An Un-bowdlerised Boccaccio  

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Train wreck at Montparnasse (October 22, 1895) by Studio Lévy and Sons.
Train wreck at Montparnasse (October 22, 1895) by Studio Lévy and Sons.

"An Un-bowdlerised Boccaccio" is an article which appeared in the Book Mart on John Payne's unexpurgated translation of the Decameron. It can be found in a rough OCR version here.

Begin text

{Watford's Antlquariaru)

In a pungent and trenchant letter which he wrote some twelve years ago to ITie Atherueum^ respecting certain proceedings of the Society for the Suppression of Vice, and its enterprising secretary, in regard to the circulation of an English translation of "the book entitled Rabelais," Mr. Swinburne took occasion to remark that if that Society were to merge itself into one for the suppression of the Bible,its operations, though still perhaps provocative of ridicule, would be no longer open to the charge of hypocrisy.

We are not aware that anyone has yet been rash enough to attempt on the sacred Scriptures that operation which derives its name from the reverend gentleman who mutilated the text of Shakspere by cutting out all the naughty passages. To Rabelais the process would, it is to be feared, be inapplicable; and indeed his first English translator, Sir lliomas Urcbard, had to exhaust the vernacular vocabulary, and perhaps to coin phrases its poverty failed to yield, in order to find expressions sulficiently maladorous to serve as equivalents for those of the French original.

Boccaccio has, until now, suffered more than any foreign classic, and with less reason, from the "prurient prudery" of his translators. The old Roman poets, who ** outsingand outlove us," were subjected to a process of purification far less cruel than this. When an epigram of Martial, or a poem of Catullus, was considered too warm or too plain-spoken for ears polite, or un.suited vlrglnlbus jmerUqae, it was bodily omitted or relegated to an appendix by the editor or translator. But Boccaccio has fared dif- ferently. Free from all filth, fresh as a daisy or as a rose with the morning dew upon it, if he ever errs in speech it is through an excess merely of frankness of utterance and gaiety of heart characteristic of a simpler and manlier time. If coarse, he is coarse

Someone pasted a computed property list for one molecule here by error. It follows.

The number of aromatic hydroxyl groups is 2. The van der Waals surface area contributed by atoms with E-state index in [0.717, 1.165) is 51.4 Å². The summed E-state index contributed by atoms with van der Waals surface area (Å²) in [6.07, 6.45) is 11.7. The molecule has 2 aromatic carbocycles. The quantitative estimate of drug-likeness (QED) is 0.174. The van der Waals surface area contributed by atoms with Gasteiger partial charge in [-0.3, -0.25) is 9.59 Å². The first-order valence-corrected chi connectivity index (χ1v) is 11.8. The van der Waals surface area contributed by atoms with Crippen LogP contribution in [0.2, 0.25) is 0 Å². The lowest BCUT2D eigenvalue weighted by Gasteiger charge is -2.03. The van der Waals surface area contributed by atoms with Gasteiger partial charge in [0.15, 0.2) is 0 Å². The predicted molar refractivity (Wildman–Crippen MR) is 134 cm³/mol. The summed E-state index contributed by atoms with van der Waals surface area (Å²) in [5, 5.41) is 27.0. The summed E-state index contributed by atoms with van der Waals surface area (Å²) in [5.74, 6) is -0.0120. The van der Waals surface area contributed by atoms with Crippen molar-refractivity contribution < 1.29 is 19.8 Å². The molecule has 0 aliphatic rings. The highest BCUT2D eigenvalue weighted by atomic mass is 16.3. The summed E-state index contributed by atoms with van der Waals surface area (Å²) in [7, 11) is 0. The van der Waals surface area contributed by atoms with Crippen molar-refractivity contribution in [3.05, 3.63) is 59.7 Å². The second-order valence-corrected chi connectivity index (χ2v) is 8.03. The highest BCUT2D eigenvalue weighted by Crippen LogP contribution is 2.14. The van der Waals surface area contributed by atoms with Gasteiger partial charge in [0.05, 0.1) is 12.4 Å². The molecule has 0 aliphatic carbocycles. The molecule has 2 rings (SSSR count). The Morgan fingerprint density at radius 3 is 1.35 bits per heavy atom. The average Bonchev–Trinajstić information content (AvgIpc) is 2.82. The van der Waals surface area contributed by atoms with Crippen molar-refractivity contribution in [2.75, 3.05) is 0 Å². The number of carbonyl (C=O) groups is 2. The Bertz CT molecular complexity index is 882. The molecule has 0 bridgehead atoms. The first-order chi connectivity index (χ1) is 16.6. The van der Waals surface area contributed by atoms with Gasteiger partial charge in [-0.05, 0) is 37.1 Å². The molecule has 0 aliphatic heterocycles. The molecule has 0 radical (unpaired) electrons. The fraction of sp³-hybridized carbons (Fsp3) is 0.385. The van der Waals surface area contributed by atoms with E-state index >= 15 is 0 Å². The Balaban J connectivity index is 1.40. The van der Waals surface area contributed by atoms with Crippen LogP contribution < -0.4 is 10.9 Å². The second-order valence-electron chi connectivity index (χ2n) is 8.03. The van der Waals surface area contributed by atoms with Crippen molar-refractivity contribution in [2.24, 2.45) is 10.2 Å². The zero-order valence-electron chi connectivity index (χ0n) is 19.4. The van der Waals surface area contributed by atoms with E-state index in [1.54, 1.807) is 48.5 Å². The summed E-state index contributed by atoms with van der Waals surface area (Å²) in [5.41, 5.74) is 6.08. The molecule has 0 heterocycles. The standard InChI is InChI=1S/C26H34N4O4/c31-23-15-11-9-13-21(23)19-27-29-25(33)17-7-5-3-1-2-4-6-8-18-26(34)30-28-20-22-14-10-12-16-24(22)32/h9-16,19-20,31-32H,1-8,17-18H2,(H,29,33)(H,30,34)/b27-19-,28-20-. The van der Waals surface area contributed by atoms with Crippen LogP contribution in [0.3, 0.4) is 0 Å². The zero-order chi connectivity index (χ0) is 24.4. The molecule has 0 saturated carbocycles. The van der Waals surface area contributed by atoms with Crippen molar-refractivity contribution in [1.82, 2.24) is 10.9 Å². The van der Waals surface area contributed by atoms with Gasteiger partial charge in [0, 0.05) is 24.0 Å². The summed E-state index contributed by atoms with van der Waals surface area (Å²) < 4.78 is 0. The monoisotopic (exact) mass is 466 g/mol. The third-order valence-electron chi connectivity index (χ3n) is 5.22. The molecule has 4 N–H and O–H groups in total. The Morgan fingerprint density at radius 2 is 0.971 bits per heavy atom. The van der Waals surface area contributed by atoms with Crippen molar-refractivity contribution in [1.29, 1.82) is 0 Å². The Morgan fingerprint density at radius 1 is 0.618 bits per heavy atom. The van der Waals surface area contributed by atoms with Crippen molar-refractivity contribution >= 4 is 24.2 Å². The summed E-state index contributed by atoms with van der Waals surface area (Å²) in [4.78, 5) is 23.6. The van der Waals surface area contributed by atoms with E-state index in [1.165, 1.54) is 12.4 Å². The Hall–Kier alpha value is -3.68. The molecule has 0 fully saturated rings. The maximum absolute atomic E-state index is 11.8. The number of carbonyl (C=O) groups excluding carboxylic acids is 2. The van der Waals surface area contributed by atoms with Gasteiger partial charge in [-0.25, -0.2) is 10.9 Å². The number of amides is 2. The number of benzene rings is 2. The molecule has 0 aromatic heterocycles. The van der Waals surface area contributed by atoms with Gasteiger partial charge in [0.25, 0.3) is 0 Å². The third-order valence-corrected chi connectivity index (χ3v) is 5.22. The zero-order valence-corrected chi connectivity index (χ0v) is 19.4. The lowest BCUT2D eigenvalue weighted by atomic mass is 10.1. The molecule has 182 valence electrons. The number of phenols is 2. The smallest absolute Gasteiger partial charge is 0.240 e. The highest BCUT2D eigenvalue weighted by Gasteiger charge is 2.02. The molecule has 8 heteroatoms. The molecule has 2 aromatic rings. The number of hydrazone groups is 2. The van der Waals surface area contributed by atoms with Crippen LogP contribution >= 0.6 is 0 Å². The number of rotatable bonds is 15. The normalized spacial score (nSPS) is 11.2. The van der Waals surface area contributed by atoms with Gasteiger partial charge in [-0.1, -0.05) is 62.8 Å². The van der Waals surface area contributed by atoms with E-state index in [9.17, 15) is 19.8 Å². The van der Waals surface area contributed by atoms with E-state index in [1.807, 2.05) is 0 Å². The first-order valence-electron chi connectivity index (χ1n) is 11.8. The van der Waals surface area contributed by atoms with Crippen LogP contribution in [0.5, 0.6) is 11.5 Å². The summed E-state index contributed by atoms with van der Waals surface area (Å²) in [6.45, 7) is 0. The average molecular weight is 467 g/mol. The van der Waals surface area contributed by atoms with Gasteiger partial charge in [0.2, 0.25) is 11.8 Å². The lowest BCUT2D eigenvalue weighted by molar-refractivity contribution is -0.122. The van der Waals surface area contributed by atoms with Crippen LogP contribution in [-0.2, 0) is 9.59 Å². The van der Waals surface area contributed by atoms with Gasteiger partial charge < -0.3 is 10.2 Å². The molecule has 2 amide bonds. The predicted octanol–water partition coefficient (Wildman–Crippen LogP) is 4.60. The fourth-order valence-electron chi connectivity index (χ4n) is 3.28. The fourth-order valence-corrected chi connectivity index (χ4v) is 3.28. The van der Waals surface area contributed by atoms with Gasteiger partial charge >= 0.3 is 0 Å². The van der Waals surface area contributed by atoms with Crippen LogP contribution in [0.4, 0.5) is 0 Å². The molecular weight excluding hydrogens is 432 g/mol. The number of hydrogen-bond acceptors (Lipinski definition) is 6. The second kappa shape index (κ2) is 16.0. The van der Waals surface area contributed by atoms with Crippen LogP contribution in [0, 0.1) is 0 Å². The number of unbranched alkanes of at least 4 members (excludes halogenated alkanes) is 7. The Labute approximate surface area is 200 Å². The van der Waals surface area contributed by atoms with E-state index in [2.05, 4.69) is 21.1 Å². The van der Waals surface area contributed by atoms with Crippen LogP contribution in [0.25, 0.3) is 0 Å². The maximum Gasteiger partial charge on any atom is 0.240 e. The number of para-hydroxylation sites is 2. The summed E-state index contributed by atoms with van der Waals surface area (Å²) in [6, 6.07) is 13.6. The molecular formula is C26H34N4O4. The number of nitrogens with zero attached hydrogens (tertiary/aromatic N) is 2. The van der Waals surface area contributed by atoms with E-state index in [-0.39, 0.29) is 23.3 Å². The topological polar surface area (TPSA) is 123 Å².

In no other sense than that in which all the great masters of song and romance, of poetry and fiction, in Italy, France, Spain, and England, from the thirteenth century to the eighteenth, are coarse. If he is to be read at all (and we do not of course recom- mend the * Hundred Merry Tales' for the reading of maidens or striplings of tender age), he should be read in his integrity, either hi the original Italian, or in a translation not emasculated by omissions, falsification, substitutions of the abstract for the concrete, and mealy-mouthed periphrases and para- phrases, as are the versions hitherto offered to English readers. We therefore hail with pleasure the appearance of a complete, unabridged, and en- tirely un-BowdJerlsed translation* —the work of a genuine poet and scholar — which, both in its literary execution and in its typographical produc- tion, is in every way worthy of the occasion, and does honour and credit to all the parties concerned . We were rather disappointed at the outset to find no prefacefrom the hand of the translator; but we re- flected that such "good wine needs no bush: " and the foot-notes, full of graceful scholarship and of leamhig other and better than the dry-as-dust kind, neither too ample nor too sparse, neither too fre- quent nor too few, and above all things, really ser- viceable in elucidation of the text, leave nothing to be desired in themselves, and make full amends for, if they do not reconcile us to, the absence of an in- troduction. The exquisite songs with which each of the Ten Days closes, are rendered for the first time by a true poet into something better than the doggerel travesties that have defaced all earlier translations, and that have so cruelly misrepre8ented the sprightly, sparkling, luminous and airy verses of Boccaccio. The style is intentionally and con- sciously archaic, to match as far as may be with the period of the original.